- Pinpoint methods and entry points that attackers may use to exploit vulnerabilities or weaknesses
- Search for weaknesses in common software, web applications, and proprietary systems
- Research, evaluate, document, and discuss findings with IT teams and management
- Review and provide feedback for information security fixes
- Establish improvements for existing security services, including hardware, software, policies, and procedures
- Identify areas where improvement is needed in security education and awareness for users
- Be sensitive to corporate considerations when performing testing (minimize downtime and loss of employee productivity)
- Stay updated on the latest malware and security threats
While the above are typical responsibilities for a penetration tester, you may have additional duties depending on the organization you work for. Sometimes there is overlap in IT positions, so it is essential to be flexible and to work as part of a cohesive team.
What Are Some Penetration Tester Job Requirements?
While it may be possible to find a job as a penetration tester based solely on having the right set of skills, most employers prefer to hire penetration testers who have previous relevant work experience. Some employers want employees who have at least a bachelor’s degree. The U.S. Bureau of Labor Statistics indicates that employers prefer to fill entry-level positions in the field of information security analysis with applicants who have a bachelor’s degree in computer science, information security, or another comparable field of study. Some employers may want penetration testers to have programming skills in specific programming languages and operating systems. Additionally, employers may require that penetration testers have certification in ethical hacking and other IT security areas.
Most employers will want penetration testers to have excellent computer skills so they can attempt hacking systems. Penetration testers require solid analytical skills to evaluate and analyze the processes involved in resolving existing and potential security threats. It’s also important for penetration testers to have proficient communication skills as they will be writing reports and working closely with other IT professionals and departments. Most importantly, penetration testers must have exceptional problem-solving skills to determine the best course of action when resolving issues and protecting networks from potential threats or breaches.
What is a Typical Penetration Tester Job Description?
As a penetration tester, you will be responsible for protecting computer information systems from adversaries. Your role will include running tests on applications, networks, and software. You will attempt to hack in, allowing you to access data that should not be accessible to unauthorized individuals. You will be responsible for identifying any potential weaknesses in existing systems and collaborating with other departments and professionals to determine the most effective and efficient way to resolve them. This may require adding new or additional security measures and rewriting program code.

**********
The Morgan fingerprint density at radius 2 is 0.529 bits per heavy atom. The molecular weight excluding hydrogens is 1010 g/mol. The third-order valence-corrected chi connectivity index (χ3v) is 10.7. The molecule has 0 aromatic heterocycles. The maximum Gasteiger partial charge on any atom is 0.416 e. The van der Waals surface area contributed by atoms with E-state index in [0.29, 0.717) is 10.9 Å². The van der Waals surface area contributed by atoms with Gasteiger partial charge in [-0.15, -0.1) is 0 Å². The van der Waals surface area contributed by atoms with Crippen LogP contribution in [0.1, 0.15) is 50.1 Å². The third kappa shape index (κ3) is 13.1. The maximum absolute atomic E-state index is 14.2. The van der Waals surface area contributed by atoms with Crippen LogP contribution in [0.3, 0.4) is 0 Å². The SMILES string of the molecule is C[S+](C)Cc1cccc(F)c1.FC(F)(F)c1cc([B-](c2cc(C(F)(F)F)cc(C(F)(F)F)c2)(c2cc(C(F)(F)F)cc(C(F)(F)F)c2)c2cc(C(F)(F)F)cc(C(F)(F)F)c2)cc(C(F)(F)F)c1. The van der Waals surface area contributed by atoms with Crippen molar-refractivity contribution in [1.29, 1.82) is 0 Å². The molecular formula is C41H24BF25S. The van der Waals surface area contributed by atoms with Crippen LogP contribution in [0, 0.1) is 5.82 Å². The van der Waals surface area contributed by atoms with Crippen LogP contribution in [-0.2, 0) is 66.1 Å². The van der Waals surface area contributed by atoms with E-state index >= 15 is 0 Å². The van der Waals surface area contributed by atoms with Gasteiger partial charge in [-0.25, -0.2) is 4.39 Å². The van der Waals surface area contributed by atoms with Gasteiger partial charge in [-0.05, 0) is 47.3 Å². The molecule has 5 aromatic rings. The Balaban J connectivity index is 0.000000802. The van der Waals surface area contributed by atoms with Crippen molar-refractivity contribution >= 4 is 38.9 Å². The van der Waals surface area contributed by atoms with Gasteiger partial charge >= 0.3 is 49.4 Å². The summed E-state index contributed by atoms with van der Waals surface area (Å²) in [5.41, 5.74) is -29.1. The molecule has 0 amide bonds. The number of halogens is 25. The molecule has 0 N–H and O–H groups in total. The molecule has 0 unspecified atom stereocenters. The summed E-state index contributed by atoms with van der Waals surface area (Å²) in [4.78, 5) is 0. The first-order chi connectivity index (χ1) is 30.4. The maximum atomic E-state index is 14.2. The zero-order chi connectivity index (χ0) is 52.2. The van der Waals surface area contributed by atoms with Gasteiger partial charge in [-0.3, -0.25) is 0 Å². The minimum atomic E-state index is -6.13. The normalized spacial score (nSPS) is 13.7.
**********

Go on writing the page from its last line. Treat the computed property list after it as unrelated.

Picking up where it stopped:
Additional duties for a penetration tester includes reviewing any security system incidents, documenting threats, and completing reports concerning your findings. You may also be asked to design improved security protocols and policies.
Ultimately, you will utilize your knowledge to find vulnerabilities in networks, internal systems, and applications. This may include automated testing but may also require manually attempting to breach security. It may also include creating new tests to identify system weaknesses and pinpointing entry points for adversaries. When vulnerabilities are identified, you will be responsible for advising managers or executives on how to make systems more secure.
A Day in the Life of a Penetration Tester
What a typical day as a penetration tester looks like will depend on your employer. Some may travel between different sites or be required to work evenings and weekends to not disrupt the company’s workflow, or they may be able to perform some duties remotely or by telecommuting. The heart of the penetration tester position is identifying security system vulnerabilities by attempting to exploit them and then coming up with solutions to resolve the weaknesses to keep their organization’s information safe.
A typical day for a penetration tester may include the following tasks:
- Plan a specific penetration test
- Create or select the appropriate testing tools
- Perform the penetration test on networks, applications, or systems
- Document methodologies
- Identify vulnerabilities using the data gathered
- Review and evaluate findings
- Establish possible solutions for the weaknesses
- Provide feedback and recommendations to management or clients